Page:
March has well and truly entered the room and we’ll soon be saying goodbye to Q1 of 2018. And if thinking about the year in terms of financial quarters isn’t already an indication of old age, I don’t know what is. Being a January baby has its pros and cons. Pros being that it’s a super cool first month of the year and I will gladly fight you if you think otherwise. Cons being that it often gets rolled into Christmas, New Years, Chinese New Year and Valentine’s Day (if you are so inclined), which means there’s nothing to look forward to for the rest of the year.
Around this time last year were some of the lowest points in my life. It’s a weird feeling, a comforting feeling and also one of immense gratitude to be where I am today, interested in the world and excited about what lies ahead. Thus, it seemed only apt to taking living life on a natural high literally and spend my birthday weekend climbing Mt. Kosciuzsko.
I take zero credit for the idea and for the logistics of getting to Thredbo Village, where the said hiking would take place. Messaging Flic on a whim on the hump day preceding my birthday, led to discussions about a day spa or some kind of variation of a treat yo’self in Sydney. But Flic’s raising of the feasibility of us tackling such a grand challenge won out against lazing about expensively in the CBD by a long shot. That same day, we booked our one night accommodation at The River Inn and after my birthday lunch at Moxhe, headed off on our adventure.
Hitting the Sydney to Thredbo road is a six hour-long car ride of which Flic commanded the wheel for the entirety of the drive. It’s been awhile since we’ve caught up so that’s six hours of making for lost time to some 90’s pop background music. The River Inn was as quiet as the village it lived in by the time we got there. A white envelope with my name sat at the concierge desk and held our room key. Two showers later, we were both passed out in bed.
We kicked off around 7 am the next morning, leaving our key where we picked it up. It seems we were going to check-in and check-out without ever meeting the prospectors of this place. It’s cool but not cold, which warranted a thin jumper but not much else. The road often travelled usually involves catching the Kosciuszko Express Chairlift when it opens at 9 am, to take you to Eagles Nest restaurant where you can begin your hike on Ramshead Range to the peak. Then there are your longer trails that involve starting a bit further away at Charlotte Pass (you can also ride up on a mountain bike). We opted to do Merritts Nature Track which sits in between in terms of difficulty. This allowed us to climb a challenging and incredibly steep sections to the restaurant checkpoint (because who has time and money to waste on a ski lift up?) and then take to the trail from there.
I have done a bit of bushwalking in the past, some in the Blue Mountains locale and pretty much everything that’s easily accessible from the CBD. I’ve never actually hiked up a mountain. One could argue that it’s not a lot different, when it’s all just putting one foot in front of the other for hours on end. But one would be wrong.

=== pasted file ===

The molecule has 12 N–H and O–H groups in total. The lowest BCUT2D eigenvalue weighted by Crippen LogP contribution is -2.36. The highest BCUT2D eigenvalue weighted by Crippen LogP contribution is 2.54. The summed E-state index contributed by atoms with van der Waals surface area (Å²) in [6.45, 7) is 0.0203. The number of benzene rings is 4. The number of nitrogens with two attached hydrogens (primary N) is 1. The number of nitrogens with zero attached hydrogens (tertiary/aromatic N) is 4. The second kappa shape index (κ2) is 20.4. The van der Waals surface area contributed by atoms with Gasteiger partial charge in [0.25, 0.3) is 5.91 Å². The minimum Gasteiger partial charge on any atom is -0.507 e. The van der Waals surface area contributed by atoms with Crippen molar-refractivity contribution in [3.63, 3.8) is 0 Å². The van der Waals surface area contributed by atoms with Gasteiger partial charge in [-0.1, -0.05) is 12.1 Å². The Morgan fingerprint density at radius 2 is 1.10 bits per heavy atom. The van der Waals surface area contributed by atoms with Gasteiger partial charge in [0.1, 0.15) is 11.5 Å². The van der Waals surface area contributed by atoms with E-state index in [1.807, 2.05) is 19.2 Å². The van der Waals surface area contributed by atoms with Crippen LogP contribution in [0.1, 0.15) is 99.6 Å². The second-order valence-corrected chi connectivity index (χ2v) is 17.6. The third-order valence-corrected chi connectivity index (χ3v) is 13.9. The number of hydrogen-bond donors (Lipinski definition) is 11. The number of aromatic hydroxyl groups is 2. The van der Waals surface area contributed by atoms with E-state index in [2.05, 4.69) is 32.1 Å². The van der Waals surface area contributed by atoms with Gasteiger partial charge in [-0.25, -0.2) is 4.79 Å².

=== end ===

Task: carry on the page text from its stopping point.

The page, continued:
The irony of hiking is being out of breath at the top of the latest incline, only for it to be taken away again by the view you are afforded.
Hiking is also hungry business but don’t be a rookie like me, who tried to eat a granola bar (fuelled by gas station convenience stores) while going up. Your body can only multi-task so much, breathing should take priority and shovelling things down your throat prevents that. Or maybe there is some kind of art to it? Veteran mountain folk, feel free to enlighten me!
Trees disappear from the restaurant level onwards which makes the scenery less pretty and also leaves you very much susceptible to the wind. The ski lift is in operation by the time we reach this point so we started to see a lot more people on the trail. The difficulty that the wind posed makes it hard for any one group to overtake another. From a distance, we all look like nomads moving with the intention of paying pilgrimage to a sacred site.
There are a couple of points of interest, such as the Lake Cootapatamba lookout. There is also Rawson Pass where the old Kosciuszko Road from Charlotte Pass meets ours and is also where the highest public bathroom in Australia is located. Some of the people we see are on mountain bikes and some are dressed in their Sunday best, sandals included. But aside from the above, it’s a lot of grass, stones and stairs.
The last leg had us powering through like we were listening to ‘I’ll Make A Man Out of You’ from Mulan, with a strong emphasis on ‘-with the force of a great typhoon’. That wind seriously. My sole Sherpa-esque friend once told me a personal anecdote about the euphoria of biting into an orange at the end of a long weekend of beating your body up and down a mountain. Reaching the top of Mt Kosciuzsko, I was mixed with feelings of elation but also a strong desire for fruit.
Mt. Kosciuszko is the highest peak on the Australian continent, standing at a mighty 2228m above sea level. The act of hiking was challenging in parts but not terribly difficult. The significance of hiking on that particular weekend with one of my closest friends is one I will treasure forever. Some people spend their birthday weekend having an evening of fun and a day of nursing a hangover. I guess I’m into a different kind of pain, one that starts at your butt and creeps down your thighs and calves, leaving your legs like jelly for the weekdays ahead. Thanks Flic for the drive, the good banter and a healthy dose of the great outdoors. It’s never lonely at the top when you’ve got someone as driven and even more incredible by your side.